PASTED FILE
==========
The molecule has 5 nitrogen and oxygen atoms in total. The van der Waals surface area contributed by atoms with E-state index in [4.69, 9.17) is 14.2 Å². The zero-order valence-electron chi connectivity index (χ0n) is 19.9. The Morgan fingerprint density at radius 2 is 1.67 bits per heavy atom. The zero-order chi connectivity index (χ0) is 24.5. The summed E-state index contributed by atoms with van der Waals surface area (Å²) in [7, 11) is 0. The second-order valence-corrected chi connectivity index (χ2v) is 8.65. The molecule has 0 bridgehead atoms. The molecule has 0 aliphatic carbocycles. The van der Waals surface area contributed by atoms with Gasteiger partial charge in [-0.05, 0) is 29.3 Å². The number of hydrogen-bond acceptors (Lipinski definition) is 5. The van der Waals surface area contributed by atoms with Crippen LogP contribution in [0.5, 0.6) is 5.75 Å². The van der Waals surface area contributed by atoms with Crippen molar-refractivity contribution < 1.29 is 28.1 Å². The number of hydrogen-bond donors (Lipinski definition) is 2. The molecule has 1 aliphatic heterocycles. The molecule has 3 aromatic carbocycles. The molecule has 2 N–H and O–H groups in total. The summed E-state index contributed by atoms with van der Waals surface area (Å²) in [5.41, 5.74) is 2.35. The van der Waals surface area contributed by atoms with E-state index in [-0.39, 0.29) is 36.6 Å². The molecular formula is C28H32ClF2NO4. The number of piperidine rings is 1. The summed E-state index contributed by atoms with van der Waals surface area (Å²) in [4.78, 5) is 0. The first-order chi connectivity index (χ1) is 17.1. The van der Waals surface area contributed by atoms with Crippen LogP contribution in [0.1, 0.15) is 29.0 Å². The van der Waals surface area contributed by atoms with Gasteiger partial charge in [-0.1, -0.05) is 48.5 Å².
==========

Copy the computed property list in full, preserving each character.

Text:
The molecule has 5 nitrogen and oxygen atoms in total. The van der Waals surface area contributed by atoms with E-state index in [4.69, 9.17) is 14.2 Å². The zero-order valence-electron chi connectivity index (χ0n) is 19.9. The Morgan fingerprint density at radius 2 is 1.67 bits per heavy atom. The zero-order chi connectivity index (χ0) is 24.5. The summed E-state index contributed by atoms with van der Waals surface area (Å²) in [7, 11) is 0. The second-order valence-corrected chi connectivity index (χ2v) is 8.65. The molecule has 0 bridgehead atoms. The molecule has 0 aliphatic carbocycles. The van der Waals surface area contributed by atoms with Gasteiger partial charge in [-0.05, 0) is 29.3 Å². The number of hydrogen-bond acceptors (Lipinski definition) is 5. The van der Waals surface area contributed by atoms with Crippen LogP contribution in [0.5, 0.6) is 5.75 Å². The van der Waals surface area contributed by atoms with Crippen molar-refractivity contribution < 1.29 is 28.1 Å². The number of hydrogen-bond donors (Lipinski definition) is 2. The molecule has 1 aliphatic heterocycles. The molecule has 3 aromatic carbocycles. The molecule has 2 N–H and O–H groups in total. The summed E-state index contributed by atoms with van der Waals surface area (Å²) in [5.41, 5.74) is 2.35. The van der Waals surface area contributed by atoms with E-state index in [-0.39, 0.29) is 36.6 Å². The molecular formula is C28H32ClF2NO4. The number of piperidine rings is 1. The summed E-state index contributed by atoms with van der Waals surface area (Å²) in [4.78, 5) is 0. The first-order chi connectivity index (χ1) is 17.1. The van der Waals surface area contributed by atoms with Crippen LogP contribution in [0.1, 0.15) is 29.0 Å². The van der Waals surface area contributed by atoms with Gasteiger partial charge in [-0.1, -0.05) is 48.5 Å².